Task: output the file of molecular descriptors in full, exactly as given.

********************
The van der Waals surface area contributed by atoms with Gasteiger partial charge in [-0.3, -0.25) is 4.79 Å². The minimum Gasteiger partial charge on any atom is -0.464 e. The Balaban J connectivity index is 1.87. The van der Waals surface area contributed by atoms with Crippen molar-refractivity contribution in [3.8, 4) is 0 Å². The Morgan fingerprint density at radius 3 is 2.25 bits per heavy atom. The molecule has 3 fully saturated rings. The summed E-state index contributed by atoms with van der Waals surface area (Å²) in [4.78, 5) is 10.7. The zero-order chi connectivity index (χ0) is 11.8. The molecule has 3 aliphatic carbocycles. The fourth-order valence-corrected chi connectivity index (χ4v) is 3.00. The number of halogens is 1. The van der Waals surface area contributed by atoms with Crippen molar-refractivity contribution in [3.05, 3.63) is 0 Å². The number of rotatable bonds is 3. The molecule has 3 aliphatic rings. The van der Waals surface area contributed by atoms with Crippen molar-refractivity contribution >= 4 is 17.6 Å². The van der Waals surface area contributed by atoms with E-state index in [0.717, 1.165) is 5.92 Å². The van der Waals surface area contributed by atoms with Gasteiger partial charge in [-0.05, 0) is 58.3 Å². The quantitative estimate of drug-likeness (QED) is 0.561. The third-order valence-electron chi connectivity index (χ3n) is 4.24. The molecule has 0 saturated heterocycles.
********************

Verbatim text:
The van der Waals surface area contributed by atoms with Gasteiger partial charge in [-0.3, -0.25) is 4.79 Å². The minimum Gasteiger partial charge on any atom is -0.464 e. The Balaban J connectivity index is 1.87. The van der Waals surface area contributed by atoms with Crippen molar-refractivity contribution in [3.8, 4) is 0 Å². The Morgan fingerprint density at radius 3 is 2.25 bits per heavy atom. The molecule has 3 fully saturated rings. The summed E-state index contributed by atoms with van der Waals surface area (Å²) in [4.78, 5) is 10.7. The zero-order chi connectivity index (χ0) is 11.8. The molecule has 3 aliphatic carbocycles. The fourth-order valence-corrected chi connectivity index (χ4v) is 3.00. The number of halogens is 1. The van der Waals surface area contributed by atoms with Crippen molar-refractivity contribution in [3.05, 3.63) is 0 Å². The number of rotatable bonds is 3. The molecule has 3 aliphatic rings. The van der Waals surface area contributed by atoms with Crippen molar-refractivity contribution >= 4 is 17.6 Å². The van der Waals surface area contributed by atoms with E-state index in [0.717, 1.165) is 5.92 Å². The van der Waals surface area contributed by atoms with Gasteiger partial charge in [-0.05, 0) is 58.3 Å². The quantitative estimate of drug-likeness (QED) is 0.561. The third-order valence-electron chi connectivity index (χ3n) is 4.24. The molecule has 0 saturated heterocycles.